I am not sure how it started or when and where, but somewhere along the way I had developed a fear of asking questions. This was especially true in school and something that was exasperated while in seminary. Early on in seminary I perceived what I deemed a disadvantage. Many of my classmates were younger and coming straight out of college. But that was not the key disadvantage on which I dwelt. Many of my classmates were coming straight out of private Christian universities (i.e. St Olaf, Augustana, Gustavus). Many had taken religion classes, and some even had religion majors or minors. They had studied many of the theologians that we were studying and reading in seminary. And many of those theologians were ones of which I had never heard or read. Coming out of a state university with an accounting degree, seminary was not even close to my future plans. I felt unprepared and intimidated. So, when questions arose with me, I was afraid to raise my hand in class out of fear of looking ignorant or stupid and so, I kept quiet. Sometimes I worked up the courage to ask my professor after class, but always in their office, away from prying eyes or ears. But even then, I feared what my professor thought of me. And so, through unasked questions, I was left to search for the answers myself or just let it go.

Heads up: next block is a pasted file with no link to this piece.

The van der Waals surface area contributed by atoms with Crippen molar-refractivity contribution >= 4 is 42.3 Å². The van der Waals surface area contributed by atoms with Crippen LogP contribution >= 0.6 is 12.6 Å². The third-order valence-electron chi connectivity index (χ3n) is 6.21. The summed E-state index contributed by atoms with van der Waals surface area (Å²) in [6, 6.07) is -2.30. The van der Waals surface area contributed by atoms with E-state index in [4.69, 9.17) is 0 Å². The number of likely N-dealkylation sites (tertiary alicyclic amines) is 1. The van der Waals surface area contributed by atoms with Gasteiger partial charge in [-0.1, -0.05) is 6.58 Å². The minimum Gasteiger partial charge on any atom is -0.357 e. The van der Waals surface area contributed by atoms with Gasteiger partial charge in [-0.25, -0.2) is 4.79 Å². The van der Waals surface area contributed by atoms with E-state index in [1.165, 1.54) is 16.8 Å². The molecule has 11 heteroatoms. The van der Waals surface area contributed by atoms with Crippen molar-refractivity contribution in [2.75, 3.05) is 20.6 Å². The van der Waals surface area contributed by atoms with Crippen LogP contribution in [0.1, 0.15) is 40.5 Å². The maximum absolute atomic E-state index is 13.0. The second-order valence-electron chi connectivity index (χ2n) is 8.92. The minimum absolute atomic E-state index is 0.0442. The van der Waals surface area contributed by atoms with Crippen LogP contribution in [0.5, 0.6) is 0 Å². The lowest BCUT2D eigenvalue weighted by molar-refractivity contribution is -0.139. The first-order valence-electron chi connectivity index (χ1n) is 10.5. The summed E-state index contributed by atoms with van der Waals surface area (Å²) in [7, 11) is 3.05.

In the Gospel text for Sunday, Sept 19 from Mark 9:30-32, Jesus is teaching the disciples privately saying, “The Son of Man is going to be delivered into the hands of men, and they will kill him. And when he is killed, after three days he will rise.” But they (the disciples) did not understand the saying, and were afraid to ask him (Jesus).” Maybe this fear stemmed from Jesus’ rebuke of Peter when Peter challenged Jesus about this earlier. Whatever the case, they kept the matter to themselves, but later would understand. But how many people today, “keep the matter to themselves” and never come to understand. Often it is not because of a fear of asking questions (it could be) but rather not knowing the right questions or even realizing that they have questions. Too often, we just assume that fellow worshippers or others are Christians. They never ask questions, and we never press the issue, but maybe we should.